Salvadorian traditional cuisine consists of food from the indigenous Pipil, which of course bears a Spanish influence. Pupusa, considered the national dish, is a thick, handmade, corn tortilla stuffed with cheese, beans or chicharron. The oldest pupusa preparations in the world were found at the 1400 year old UNESCO site, Joya de Ceren. The dish is always served with a slaw, called curtido and a Salvadorian red salsa that is very flavorful, however not spicy. Other popular dishes are empanadas (stuffed pastries), tamales, sopa de pata (a soup made with tripe and cows feet), fried yucca, chicharon and of course casamiento (a combination of rice and beans). Seafood is a regular ingredient in the cuisine as well, especially along the coast. Beer is the most popular beverage and Pilsener is the most well-liked brand. Coffee, tamarind juice and horchata (a sweet herb and spice based drink,) are common non-alcoholic beverages. For dessert, fresh fruit and Tres Leches is loved along with semita, a coffee cake with guava or pineapple jam.
So let’s eat El Salvadorian style:
Pupusas (masa cakes)
with Curtido (cabbage slaw)
Served with Salsa Roja (red sauce)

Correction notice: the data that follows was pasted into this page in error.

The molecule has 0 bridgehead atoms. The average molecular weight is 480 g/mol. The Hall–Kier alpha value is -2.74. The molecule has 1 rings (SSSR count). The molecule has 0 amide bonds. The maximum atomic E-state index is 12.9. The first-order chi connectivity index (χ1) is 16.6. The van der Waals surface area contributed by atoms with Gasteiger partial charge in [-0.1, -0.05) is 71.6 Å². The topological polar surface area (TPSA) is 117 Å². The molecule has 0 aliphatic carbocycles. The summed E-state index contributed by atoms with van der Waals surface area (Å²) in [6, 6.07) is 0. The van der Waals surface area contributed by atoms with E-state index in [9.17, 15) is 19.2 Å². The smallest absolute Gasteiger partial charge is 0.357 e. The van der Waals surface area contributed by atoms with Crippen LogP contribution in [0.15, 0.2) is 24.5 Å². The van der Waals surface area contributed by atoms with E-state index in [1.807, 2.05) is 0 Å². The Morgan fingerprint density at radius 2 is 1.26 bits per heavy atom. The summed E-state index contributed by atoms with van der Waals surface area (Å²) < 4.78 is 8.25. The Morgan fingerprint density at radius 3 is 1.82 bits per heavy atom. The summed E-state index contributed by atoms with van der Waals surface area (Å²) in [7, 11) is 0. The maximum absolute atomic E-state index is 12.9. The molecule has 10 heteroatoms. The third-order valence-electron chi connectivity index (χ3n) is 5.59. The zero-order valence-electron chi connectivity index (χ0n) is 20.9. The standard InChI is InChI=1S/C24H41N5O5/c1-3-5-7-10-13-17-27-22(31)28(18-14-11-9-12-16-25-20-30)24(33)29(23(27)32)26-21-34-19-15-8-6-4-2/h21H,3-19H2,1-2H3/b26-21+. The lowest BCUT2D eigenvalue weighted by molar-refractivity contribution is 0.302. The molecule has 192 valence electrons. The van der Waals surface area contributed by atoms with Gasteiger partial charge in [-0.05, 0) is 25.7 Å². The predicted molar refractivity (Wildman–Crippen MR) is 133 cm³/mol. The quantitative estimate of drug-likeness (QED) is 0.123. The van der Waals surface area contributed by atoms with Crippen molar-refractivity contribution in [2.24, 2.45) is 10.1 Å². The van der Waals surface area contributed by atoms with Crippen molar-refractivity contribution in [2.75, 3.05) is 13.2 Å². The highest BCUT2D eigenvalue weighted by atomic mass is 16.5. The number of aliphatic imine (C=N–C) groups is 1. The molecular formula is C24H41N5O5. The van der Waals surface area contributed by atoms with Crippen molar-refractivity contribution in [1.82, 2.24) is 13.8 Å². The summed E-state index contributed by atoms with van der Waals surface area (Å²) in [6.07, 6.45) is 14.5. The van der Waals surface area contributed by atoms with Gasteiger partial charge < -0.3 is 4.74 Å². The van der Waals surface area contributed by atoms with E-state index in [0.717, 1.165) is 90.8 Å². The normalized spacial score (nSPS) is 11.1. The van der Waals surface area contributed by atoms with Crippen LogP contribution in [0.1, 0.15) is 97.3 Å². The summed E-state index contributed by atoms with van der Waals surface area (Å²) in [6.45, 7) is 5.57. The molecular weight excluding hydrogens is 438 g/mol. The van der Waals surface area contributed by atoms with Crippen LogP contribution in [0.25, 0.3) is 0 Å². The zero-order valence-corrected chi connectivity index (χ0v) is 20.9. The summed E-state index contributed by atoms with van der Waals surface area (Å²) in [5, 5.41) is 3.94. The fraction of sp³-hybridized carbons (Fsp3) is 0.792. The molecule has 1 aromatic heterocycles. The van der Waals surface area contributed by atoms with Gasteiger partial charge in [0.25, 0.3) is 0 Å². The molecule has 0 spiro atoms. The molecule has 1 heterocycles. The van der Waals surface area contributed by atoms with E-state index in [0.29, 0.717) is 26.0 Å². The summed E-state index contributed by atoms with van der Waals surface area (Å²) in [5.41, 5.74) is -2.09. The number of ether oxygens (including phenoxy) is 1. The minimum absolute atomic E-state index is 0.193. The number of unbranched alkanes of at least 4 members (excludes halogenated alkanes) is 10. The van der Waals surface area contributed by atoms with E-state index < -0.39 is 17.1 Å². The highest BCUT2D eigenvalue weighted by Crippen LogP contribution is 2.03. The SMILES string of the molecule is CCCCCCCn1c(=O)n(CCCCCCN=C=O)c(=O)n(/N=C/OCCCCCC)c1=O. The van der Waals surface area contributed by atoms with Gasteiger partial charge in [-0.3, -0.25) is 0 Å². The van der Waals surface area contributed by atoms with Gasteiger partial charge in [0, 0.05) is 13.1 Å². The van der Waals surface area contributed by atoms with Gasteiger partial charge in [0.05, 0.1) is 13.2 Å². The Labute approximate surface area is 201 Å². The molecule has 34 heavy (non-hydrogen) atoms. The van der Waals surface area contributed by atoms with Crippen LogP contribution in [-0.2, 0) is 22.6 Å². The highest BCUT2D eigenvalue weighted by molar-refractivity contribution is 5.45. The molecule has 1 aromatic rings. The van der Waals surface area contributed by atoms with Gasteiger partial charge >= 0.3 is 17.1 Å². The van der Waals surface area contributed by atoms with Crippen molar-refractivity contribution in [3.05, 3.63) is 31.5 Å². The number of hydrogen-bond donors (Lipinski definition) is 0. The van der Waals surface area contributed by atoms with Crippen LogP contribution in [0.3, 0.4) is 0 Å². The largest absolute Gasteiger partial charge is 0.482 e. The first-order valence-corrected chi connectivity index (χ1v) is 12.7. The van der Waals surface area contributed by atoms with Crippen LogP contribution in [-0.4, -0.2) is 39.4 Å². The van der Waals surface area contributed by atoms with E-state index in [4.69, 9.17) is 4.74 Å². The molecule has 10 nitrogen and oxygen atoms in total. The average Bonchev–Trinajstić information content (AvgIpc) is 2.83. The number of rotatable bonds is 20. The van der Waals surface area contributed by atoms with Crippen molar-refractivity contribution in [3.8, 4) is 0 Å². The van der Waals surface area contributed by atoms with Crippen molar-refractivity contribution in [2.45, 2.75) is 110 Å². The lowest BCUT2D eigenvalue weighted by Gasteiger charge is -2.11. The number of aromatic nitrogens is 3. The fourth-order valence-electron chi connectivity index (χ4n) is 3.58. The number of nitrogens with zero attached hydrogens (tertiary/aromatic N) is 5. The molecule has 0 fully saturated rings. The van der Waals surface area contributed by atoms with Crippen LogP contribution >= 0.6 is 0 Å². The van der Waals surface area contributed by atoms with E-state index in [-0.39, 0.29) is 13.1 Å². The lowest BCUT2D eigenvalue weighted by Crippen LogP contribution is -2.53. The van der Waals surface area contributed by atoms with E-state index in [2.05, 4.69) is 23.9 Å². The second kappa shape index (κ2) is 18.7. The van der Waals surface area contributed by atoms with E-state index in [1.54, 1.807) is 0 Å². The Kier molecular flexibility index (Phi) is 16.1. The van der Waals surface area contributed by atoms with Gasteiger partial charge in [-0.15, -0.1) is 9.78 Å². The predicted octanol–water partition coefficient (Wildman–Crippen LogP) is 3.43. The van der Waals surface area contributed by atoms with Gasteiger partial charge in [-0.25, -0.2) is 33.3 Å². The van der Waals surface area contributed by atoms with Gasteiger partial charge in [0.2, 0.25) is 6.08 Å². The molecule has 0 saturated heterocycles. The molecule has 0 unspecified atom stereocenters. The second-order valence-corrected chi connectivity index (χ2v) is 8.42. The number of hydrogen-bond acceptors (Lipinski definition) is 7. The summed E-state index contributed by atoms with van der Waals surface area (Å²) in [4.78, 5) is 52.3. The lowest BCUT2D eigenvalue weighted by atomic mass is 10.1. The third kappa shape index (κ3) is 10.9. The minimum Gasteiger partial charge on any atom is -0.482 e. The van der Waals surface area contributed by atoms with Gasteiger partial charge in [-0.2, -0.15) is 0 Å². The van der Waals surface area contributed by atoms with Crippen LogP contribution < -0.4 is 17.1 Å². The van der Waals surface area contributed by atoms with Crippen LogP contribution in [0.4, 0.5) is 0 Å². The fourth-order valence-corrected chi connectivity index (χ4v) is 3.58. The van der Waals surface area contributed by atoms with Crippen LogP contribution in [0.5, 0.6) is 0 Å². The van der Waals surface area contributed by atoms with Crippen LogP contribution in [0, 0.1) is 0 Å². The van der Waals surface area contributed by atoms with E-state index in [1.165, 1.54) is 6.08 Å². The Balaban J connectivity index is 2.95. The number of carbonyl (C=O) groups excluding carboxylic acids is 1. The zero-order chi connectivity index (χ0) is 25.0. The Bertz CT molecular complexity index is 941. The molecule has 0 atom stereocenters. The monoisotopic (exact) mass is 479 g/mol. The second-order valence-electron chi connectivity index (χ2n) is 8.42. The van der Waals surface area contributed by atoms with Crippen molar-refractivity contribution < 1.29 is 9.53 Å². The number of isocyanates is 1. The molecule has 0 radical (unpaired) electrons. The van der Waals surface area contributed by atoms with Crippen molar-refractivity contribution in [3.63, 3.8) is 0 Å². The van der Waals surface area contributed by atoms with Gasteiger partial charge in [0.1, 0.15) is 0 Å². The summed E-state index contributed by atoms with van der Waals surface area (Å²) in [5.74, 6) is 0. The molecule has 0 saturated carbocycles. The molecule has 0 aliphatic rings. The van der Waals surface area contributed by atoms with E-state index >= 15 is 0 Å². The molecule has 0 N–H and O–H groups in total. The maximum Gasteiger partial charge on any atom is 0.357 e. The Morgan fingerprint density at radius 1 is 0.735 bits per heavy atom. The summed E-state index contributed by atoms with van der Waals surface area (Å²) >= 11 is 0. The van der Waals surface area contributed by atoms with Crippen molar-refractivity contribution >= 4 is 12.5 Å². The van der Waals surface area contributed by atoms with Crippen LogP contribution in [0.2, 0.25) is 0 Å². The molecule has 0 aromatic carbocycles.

Izote con Huevos (yucca flowers with eggs)
Served with Salvadorian frijoles refritos (refried beans)
Mango con Chili y Lemon (fresh mango slices with chili and lime)
We set the table with the colors of El Salvador’s flag; blue and white. We decorated with the beautiful izote flower (their national flower) which here we call the “Lord’s candle” or “Spanish bayonet.” (I was so excited to finally get to cook these delicate petals.) We added some coffee beans and sugarcane to the décor to represent the importance of the country’s agriculture and of course we could not forget, a soccer ball.
As we began the first course, we said “salud”, which means “cheers” in Spanish and then “buen provecho,” translated as “enjoy your meal.” We clinked our Pilsener beer bottles and dug into the national dish, called papusas. The corn tortillas were stuffed with Oaxaca cheese and others were stuffed with cheese and locro, another edible flower. We served them with a delicious vinegar, type slaw made of cabbage and flavored with oregano. The flavor and texture of the slaw was the perfect accompaniment to the papusa and was embellished with an excellent mild, tomato salsa.